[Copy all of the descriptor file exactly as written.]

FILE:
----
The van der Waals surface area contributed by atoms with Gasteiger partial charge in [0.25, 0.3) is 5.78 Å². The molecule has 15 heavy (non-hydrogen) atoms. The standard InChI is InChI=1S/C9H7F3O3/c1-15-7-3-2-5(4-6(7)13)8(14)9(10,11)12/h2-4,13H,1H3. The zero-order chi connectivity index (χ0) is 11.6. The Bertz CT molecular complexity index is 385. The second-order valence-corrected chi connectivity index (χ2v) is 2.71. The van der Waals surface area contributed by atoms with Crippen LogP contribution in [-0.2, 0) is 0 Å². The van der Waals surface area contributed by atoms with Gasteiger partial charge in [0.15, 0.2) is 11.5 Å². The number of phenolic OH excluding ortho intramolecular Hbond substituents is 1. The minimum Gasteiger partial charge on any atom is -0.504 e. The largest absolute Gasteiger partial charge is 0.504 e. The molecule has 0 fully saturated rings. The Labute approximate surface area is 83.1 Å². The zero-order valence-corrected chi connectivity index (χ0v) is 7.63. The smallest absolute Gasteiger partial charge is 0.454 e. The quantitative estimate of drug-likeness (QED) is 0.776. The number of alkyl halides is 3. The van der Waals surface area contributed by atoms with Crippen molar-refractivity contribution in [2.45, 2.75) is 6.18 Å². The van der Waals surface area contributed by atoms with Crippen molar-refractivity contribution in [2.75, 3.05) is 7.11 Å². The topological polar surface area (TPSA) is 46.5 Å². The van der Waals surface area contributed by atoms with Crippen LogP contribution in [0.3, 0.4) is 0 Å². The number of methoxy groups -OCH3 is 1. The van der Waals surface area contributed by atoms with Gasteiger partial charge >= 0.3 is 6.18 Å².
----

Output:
The van der Waals surface area contributed by atoms with Gasteiger partial charge in [0.25, 0.3) is 5.78 Å². The molecule has 15 heavy (non-hydrogen) atoms. The standard InChI is InChI=1S/C9H7F3O3/c1-15-7-3-2-5(4-6(7)13)8(14)9(10,11)12/h2-4,13H,1H3. The zero-order chi connectivity index (χ0) is 11.6. The Bertz CT molecular complexity index is 385. The second-order valence-corrected chi connectivity index (χ2v) is 2.71. The van der Waals surface area contributed by atoms with Crippen LogP contribution in [-0.2, 0) is 0 Å². The van der Waals surface area contributed by atoms with Gasteiger partial charge in [0.15, 0.2) is 11.5 Å². The number of phenolic OH excluding ortho intramolecular Hbond substituents is 1. The minimum Gasteiger partial charge on any atom is -0.504 e. The largest absolute Gasteiger partial charge is 0.504 e. The molecule has 0 fully saturated rings. The Labute approximate surface area is 83.1 Å². The zero-order valence-corrected chi connectivity index (χ0v) is 7.63. The smallest absolute Gasteiger partial charge is 0.454 e. The quantitative estimate of drug-likeness (QED) is 0.776. The number of alkyl halides is 3. The van der Waals surface area contributed by atoms with Crippen molar-refractivity contribution in [2.45, 2.75) is 6.18 Å². The van der Waals surface area contributed by atoms with Crippen molar-refractivity contribution in [2.75, 3.05) is 7.11 Å². The topological polar surface area (TPSA) is 46.5 Å². The van der Waals surface area contributed by atoms with Crippen LogP contribution in [0.3, 0.4) is 0 Å². The number of methoxy groups -OCH3 is 1. The van der Waals surface area contributed by atoms with Gasteiger partial charge >= 0.3 is 6.18 Å².